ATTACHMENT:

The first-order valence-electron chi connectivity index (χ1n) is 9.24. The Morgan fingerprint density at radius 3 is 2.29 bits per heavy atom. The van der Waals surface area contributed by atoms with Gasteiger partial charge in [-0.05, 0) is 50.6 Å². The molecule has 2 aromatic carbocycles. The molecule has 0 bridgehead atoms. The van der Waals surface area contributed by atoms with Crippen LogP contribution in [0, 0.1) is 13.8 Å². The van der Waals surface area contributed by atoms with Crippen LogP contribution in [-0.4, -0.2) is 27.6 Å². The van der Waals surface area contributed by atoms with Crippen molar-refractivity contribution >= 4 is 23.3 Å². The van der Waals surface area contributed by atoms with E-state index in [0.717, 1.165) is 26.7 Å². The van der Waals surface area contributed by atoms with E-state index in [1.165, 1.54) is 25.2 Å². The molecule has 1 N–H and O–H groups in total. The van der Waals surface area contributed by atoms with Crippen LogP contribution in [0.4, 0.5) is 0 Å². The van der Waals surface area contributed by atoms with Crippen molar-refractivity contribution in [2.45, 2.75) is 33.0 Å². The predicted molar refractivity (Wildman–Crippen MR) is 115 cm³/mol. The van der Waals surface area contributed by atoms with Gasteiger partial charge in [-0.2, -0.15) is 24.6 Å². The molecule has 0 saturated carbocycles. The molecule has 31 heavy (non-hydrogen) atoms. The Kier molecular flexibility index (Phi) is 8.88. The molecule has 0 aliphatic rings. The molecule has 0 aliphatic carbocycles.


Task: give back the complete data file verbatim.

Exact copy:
The first-order valence-electron chi connectivity index (χ1n) is 9.24. The Morgan fingerprint density at radius 3 is 2.29 bits per heavy atom. The van der Waals surface area contributed by atoms with Gasteiger partial charge in [-0.05, 0) is 50.6 Å². The molecule has 2 aromatic carbocycles. The molecule has 0 bridgehead atoms. The van der Waals surface area contributed by atoms with Crippen LogP contribution in [0, 0.1) is 13.8 Å². The van der Waals surface area contributed by atoms with Crippen LogP contribution in [-0.4, -0.2) is 27.6 Å². The van der Waals surface area contributed by atoms with Crippen molar-refractivity contribution >= 4 is 23.3 Å². The van der Waals surface area contributed by atoms with E-state index in [0.717, 1.165) is 26.7 Å². The van der Waals surface area contributed by atoms with E-state index in [1.165, 1.54) is 25.2 Å². The molecule has 1 N–H and O–H groups in total. The van der Waals surface area contributed by atoms with Crippen LogP contribution in [0.4, 0.5) is 0 Å². The van der Waals surface area contributed by atoms with Crippen molar-refractivity contribution in [2.45, 2.75) is 33.0 Å². The predicted molar refractivity (Wildman–Crippen MR) is 115 cm³/mol. The van der Waals surface area contributed by atoms with Gasteiger partial charge in [-0.2, -0.15) is 24.6 Å². The molecule has 0 saturated carbocycles. The molecule has 31 heavy (non-hydrogen) atoms. The Kier molecular flexibility index (Phi) is 8.88. The molecule has 0 aliphatic rings. The molecule has 0 aliphatic carbocycles.